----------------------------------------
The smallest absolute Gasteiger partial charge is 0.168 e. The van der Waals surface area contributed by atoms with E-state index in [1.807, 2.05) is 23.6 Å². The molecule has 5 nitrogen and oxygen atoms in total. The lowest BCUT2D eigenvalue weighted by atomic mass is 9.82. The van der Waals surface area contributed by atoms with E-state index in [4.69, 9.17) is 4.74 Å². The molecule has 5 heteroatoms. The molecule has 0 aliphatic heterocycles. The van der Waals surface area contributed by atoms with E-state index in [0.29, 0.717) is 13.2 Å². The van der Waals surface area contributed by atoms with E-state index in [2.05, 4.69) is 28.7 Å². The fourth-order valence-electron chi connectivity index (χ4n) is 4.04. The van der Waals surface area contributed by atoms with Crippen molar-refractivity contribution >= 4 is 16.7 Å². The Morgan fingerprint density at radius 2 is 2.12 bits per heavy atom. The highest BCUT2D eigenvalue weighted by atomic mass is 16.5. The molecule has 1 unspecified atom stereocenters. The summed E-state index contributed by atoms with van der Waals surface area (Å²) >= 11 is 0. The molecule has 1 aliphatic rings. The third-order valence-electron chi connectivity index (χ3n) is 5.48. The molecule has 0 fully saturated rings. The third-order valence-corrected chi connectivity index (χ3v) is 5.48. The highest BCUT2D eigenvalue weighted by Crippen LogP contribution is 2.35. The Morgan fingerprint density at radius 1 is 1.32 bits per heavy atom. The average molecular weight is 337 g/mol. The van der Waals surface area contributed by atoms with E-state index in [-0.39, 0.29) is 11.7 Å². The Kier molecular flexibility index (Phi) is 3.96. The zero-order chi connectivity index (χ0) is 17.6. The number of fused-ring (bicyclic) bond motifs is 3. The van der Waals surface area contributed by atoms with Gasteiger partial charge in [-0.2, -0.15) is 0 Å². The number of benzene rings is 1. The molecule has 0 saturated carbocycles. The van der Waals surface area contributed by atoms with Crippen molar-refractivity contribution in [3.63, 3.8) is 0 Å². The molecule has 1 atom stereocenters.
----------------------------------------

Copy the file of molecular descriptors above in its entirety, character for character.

The smallest absolute Gasteiger partial charge is 0.168 e. The van der Waals surface area contributed by atoms with E-state index in [1.807, 2.05) is 23.6 Å². The molecule has 5 nitrogen and oxygen atoms in total. The lowest BCUT2D eigenvalue weighted by atomic mass is 9.82. The van der Waals surface area contributed by atoms with E-state index in [4.69, 9.17) is 4.74 Å². The molecule has 5 heteroatoms. The molecule has 0 aliphatic heterocycles. The van der Waals surface area contributed by atoms with E-state index in [0.29, 0.717) is 13.2 Å². The van der Waals surface area contributed by atoms with E-state index in [2.05, 4.69) is 28.7 Å². The fourth-order valence-electron chi connectivity index (χ4n) is 4.04. The van der Waals surface area contributed by atoms with Crippen molar-refractivity contribution >= 4 is 16.7 Å². The Morgan fingerprint density at radius 2 is 2.12 bits per heavy atom. The highest BCUT2D eigenvalue weighted by atomic mass is 16.5. The molecule has 1 unspecified atom stereocenters. The summed E-state index contributed by atoms with van der Waals surface area (Å²) >= 11 is 0. The molecule has 1 aliphatic rings. The third-order valence-electron chi connectivity index (χ3n) is 5.48. The molecule has 0 fully saturated rings. The third-order valence-corrected chi connectivity index (χ3v) is 5.48. The highest BCUT2D eigenvalue weighted by Crippen LogP contribution is 2.35. The Morgan fingerprint density at radius 1 is 1.32 bits per heavy atom. The average molecular weight is 337 g/mol. The van der Waals surface area contributed by atoms with E-state index in [-0.39, 0.29) is 11.7 Å². The Kier molecular flexibility index (Phi) is 3.96. The zero-order chi connectivity index (χ0) is 17.6. The number of fused-ring (bicyclic) bond motifs is 3. The van der Waals surface area contributed by atoms with Gasteiger partial charge in [-0.2, -0.15) is 0 Å². The number of benzene rings is 1. The molecule has 0 saturated carbocycles. The van der Waals surface area contributed by atoms with Crippen molar-refractivity contribution in [3.63, 3.8) is 0 Å². The molecule has 1 atom stereocenters.